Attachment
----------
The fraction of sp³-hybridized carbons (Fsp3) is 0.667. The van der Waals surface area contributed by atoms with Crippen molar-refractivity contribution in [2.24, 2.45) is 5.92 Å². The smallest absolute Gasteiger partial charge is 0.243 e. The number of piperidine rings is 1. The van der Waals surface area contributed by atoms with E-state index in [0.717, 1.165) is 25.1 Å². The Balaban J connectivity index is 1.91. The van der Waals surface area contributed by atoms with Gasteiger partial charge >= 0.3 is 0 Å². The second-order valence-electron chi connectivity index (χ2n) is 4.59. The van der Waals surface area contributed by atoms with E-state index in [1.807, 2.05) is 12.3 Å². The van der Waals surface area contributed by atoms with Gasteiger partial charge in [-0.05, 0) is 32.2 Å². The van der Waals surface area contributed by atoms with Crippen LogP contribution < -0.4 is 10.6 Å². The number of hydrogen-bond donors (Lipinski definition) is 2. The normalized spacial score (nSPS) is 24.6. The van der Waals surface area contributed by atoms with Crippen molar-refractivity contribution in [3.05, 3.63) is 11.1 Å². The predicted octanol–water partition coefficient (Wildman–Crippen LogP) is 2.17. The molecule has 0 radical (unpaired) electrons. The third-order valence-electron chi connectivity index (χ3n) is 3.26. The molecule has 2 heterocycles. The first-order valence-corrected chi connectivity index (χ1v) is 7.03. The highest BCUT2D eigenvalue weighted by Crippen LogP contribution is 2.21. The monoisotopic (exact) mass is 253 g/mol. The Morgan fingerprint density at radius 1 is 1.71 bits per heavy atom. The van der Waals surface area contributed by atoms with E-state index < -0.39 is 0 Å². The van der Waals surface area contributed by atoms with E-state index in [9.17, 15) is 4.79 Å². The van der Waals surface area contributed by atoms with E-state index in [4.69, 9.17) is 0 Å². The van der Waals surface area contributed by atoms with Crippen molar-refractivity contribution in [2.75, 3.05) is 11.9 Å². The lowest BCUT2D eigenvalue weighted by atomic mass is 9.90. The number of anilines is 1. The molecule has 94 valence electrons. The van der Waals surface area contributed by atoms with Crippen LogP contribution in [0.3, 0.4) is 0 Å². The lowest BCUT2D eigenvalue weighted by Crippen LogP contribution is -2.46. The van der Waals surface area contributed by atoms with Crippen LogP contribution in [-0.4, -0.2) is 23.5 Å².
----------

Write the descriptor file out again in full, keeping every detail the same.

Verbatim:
The fraction of sp³-hybridized carbons (Fsp3) is 0.667. The van der Waals surface area contributed by atoms with Crippen molar-refractivity contribution in [2.24, 2.45) is 5.92 Å². The smallest absolute Gasteiger partial charge is 0.243 e. The number of piperidine rings is 1. The van der Waals surface area contributed by atoms with E-state index in [0.717, 1.165) is 25.1 Å². The Balaban J connectivity index is 1.91. The van der Waals surface area contributed by atoms with Gasteiger partial charge >= 0.3 is 0 Å². The second-order valence-electron chi connectivity index (χ2n) is 4.59. The van der Waals surface area contributed by atoms with E-state index in [1.807, 2.05) is 12.3 Å². The van der Waals surface area contributed by atoms with Gasteiger partial charge in [-0.05, 0) is 32.2 Å². The van der Waals surface area contributed by atoms with Crippen LogP contribution < -0.4 is 10.6 Å². The number of hydrogen-bond donors (Lipinski definition) is 2. The normalized spacial score (nSPS) is 24.6. The van der Waals surface area contributed by atoms with Crippen molar-refractivity contribution in [3.05, 3.63) is 11.1 Å². The predicted octanol–water partition coefficient (Wildman–Crippen LogP) is 2.17. The molecule has 0 radical (unpaired) electrons. The third-order valence-electron chi connectivity index (χ3n) is 3.26. The molecule has 2 heterocycles. The first-order valence-corrected chi connectivity index (χ1v) is 7.03. The highest BCUT2D eigenvalue weighted by Crippen LogP contribution is 2.21. The monoisotopic (exact) mass is 253 g/mol. The Morgan fingerprint density at radius 1 is 1.71 bits per heavy atom. The van der Waals surface area contributed by atoms with E-state index < -0.39 is 0 Å². The van der Waals surface area contributed by atoms with E-state index in [9.17, 15) is 4.79 Å². The van der Waals surface area contributed by atoms with E-state index in [4.69, 9.17) is 0 Å². The van der Waals surface area contributed by atoms with Crippen molar-refractivity contribution in [2.75, 3.05) is 11.9 Å². The lowest BCUT2D eigenvalue weighted by atomic mass is 9.90. The number of anilines is 1. The molecule has 94 valence electrons. The van der Waals surface area contributed by atoms with Crippen LogP contribution in [0.3, 0.4) is 0 Å². The lowest BCUT2D eigenvalue weighted by Crippen LogP contribution is -2.46. The van der Waals surface area contributed by atoms with Crippen LogP contribution in [-0.4, -0.2) is 23.5 Å².